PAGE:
By Daniel Lovering
CAMBRIDGE, Massachusetts (Reuters) - Endangered sea turtles are becoming stranded on Massachusetts' Cape Cod shores so frequently that they are on track to break records and wildlife conservation workers scrambled on Friday to cope with the influx.
In the past four days, some 67 sea turtles suffering from hypothermia have been brought to the New England Aquarium's Animal Care Center care facility near Boston, said aquarium spokesman Tony LaCasse. They are among 120 sea turtles who arrived since early November.
Turtle strandings in Cape Cod Bay typically begin in November during the annual winter migration back to the Gulf of Mexico, LaCasse said. In early summer, the reptiles will migrate back up the eastern seaboard to forage for crab, he said.
The sea turtles are washed ashore by high winds and tides in the large, shallow bay because they are unable to find their way around the hooked tip of Cape Cod to swim south for the winter, he said. As the water temperature falls, they get stunned by the cold, become weak and float on the surface.
"It essentially creates a deadly bucket," LaCasse said. "We don't know of it happening anywhere else in the world on this scale."
As many as 144 sea turtles have been rescued in past so-called stranding seasons, which could last until the third week of December, LaCasse said.
Usually most sea turtles that get stranded are juvenile Kemp's ridleys but this year, LaCasse said, they include some 50-100 pound (23-45 kg) huskier loggerheads as well as green sea turtles. All of the turtles are designated as endangered or threatened species.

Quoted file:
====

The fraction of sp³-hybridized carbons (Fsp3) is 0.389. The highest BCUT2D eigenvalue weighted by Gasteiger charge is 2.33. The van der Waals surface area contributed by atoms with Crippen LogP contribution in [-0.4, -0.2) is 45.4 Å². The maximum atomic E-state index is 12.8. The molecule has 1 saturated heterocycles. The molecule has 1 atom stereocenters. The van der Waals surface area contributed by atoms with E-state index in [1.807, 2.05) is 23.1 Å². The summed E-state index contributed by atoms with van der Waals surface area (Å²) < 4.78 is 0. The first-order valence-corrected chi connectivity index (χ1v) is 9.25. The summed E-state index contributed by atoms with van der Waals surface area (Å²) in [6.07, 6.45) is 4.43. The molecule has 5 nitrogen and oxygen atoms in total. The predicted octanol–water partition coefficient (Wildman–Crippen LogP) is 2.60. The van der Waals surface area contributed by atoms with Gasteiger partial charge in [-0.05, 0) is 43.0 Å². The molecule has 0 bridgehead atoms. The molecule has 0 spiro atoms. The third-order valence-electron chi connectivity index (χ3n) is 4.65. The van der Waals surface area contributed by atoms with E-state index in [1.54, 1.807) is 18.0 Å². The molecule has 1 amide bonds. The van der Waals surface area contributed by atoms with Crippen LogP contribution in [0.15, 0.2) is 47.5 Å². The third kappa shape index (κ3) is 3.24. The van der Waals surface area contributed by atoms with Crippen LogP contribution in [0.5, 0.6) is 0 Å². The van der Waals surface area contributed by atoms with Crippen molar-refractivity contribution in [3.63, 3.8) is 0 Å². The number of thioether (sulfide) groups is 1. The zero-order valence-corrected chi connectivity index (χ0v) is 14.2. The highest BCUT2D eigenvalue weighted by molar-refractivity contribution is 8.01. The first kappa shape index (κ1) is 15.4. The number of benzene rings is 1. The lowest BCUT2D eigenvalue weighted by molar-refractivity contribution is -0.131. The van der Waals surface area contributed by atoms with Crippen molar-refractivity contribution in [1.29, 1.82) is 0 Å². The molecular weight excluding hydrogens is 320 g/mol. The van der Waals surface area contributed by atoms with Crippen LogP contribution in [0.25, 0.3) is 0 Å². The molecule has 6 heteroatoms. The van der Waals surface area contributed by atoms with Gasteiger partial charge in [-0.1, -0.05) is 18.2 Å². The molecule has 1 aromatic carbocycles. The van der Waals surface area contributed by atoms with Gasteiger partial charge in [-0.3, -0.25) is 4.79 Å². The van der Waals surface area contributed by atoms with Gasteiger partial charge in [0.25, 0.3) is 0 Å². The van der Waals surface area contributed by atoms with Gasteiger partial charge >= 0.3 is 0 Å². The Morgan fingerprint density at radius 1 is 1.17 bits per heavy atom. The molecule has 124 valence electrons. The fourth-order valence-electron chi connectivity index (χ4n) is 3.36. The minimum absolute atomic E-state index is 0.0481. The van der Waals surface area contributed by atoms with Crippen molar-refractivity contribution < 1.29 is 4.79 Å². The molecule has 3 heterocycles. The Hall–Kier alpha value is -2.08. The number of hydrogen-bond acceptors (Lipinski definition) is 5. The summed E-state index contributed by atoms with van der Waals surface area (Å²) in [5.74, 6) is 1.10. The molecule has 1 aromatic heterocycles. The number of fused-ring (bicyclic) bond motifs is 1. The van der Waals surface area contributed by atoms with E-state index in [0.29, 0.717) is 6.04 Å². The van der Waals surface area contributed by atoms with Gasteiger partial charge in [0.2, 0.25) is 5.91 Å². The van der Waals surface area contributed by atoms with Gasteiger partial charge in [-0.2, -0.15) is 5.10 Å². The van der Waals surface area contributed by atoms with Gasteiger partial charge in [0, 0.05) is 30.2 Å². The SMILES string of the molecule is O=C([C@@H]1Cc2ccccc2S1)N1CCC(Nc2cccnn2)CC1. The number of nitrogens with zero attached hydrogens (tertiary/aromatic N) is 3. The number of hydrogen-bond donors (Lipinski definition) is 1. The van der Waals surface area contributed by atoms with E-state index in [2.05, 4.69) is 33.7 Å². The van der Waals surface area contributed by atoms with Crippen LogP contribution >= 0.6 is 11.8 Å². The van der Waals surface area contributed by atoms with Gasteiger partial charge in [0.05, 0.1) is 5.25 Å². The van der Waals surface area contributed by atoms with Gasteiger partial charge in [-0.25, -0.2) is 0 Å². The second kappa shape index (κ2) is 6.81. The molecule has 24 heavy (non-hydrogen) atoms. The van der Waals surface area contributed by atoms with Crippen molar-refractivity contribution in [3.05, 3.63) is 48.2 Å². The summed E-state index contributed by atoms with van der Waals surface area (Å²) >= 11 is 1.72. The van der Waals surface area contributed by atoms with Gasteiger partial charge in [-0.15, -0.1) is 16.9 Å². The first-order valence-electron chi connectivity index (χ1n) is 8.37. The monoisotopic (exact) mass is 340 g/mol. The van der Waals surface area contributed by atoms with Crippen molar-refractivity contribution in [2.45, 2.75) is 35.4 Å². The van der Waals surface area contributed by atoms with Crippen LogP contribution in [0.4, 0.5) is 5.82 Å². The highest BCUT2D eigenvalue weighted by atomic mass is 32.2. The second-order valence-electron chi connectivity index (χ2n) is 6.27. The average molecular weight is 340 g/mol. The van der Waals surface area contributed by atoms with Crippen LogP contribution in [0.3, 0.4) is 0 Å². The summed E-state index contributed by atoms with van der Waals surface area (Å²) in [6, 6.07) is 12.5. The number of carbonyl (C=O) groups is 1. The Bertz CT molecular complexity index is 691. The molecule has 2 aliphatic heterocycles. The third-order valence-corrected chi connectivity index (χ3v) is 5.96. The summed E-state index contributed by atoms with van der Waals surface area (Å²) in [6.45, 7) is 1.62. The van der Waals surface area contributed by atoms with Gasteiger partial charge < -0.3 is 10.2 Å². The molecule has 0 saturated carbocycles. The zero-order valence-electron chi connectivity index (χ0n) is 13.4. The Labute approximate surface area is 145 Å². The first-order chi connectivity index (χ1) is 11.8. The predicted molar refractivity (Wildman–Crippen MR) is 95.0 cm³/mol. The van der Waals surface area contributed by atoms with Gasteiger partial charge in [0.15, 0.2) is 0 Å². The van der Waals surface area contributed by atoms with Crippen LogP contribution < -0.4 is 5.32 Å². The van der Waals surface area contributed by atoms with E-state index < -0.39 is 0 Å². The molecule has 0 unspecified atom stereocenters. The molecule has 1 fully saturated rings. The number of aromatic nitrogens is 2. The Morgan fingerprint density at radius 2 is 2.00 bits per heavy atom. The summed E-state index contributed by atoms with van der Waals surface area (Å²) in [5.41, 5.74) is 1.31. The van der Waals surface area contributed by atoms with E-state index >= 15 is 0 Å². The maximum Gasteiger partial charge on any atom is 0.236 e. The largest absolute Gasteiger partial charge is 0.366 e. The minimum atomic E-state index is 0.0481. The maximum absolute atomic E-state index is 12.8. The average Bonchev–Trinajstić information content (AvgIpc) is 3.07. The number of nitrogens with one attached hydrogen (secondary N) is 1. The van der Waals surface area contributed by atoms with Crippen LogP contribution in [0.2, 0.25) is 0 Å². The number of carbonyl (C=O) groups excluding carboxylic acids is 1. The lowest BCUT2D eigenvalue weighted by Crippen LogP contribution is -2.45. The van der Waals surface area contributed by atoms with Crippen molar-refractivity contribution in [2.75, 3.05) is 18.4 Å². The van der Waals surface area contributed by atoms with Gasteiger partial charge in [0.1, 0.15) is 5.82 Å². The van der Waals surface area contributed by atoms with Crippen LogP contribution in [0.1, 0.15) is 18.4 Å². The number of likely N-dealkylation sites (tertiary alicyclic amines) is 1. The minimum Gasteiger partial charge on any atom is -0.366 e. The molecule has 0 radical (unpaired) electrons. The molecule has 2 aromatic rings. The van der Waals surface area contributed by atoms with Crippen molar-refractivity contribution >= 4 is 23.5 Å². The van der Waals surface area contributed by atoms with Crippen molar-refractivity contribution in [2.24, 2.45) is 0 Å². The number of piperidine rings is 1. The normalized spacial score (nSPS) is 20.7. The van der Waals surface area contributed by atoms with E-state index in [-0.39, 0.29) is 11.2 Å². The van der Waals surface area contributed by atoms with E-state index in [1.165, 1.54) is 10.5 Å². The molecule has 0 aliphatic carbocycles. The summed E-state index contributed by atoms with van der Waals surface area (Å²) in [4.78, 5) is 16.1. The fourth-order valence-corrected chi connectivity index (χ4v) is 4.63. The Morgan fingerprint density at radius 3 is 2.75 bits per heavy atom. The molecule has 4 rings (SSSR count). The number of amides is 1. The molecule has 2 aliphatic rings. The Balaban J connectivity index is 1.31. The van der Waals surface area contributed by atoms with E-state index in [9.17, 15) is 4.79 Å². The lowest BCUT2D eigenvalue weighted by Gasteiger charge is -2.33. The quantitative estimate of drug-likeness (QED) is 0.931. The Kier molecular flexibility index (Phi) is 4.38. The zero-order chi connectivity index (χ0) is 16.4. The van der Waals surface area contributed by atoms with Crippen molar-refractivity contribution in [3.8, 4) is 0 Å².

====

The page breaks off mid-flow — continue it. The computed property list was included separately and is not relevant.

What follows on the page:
The aquarium's Animal Care Center has exceeded its capacity for about 100 turtles, so biologists, nonprofit rescue groups and volunteer pilots on Friday were transporting some of them to other aquariums and rescue centers along the East Coast.
Six loggerheads were driven to the University of New England in Biddeford, Maine, eight Kemp's ridleys taken to the National Marine Life Center on Cape Cod and four were flown to a facility in Virginia, LaCasse said.
On Monday, four loggerheads will be flown on a corporate jet to facilities in Maryland and Georgia, he added.
During the rehabilitation process, he said, the turtles are "re-warmed" slowly over a period of days until they regain their strength and can be released into the wild.
LaCasse said the aquarium had not yet reached an annual record for stranded turtles, but it was "getting pretty close."
(Editing by Barbara Goldberg and Sandra Maler)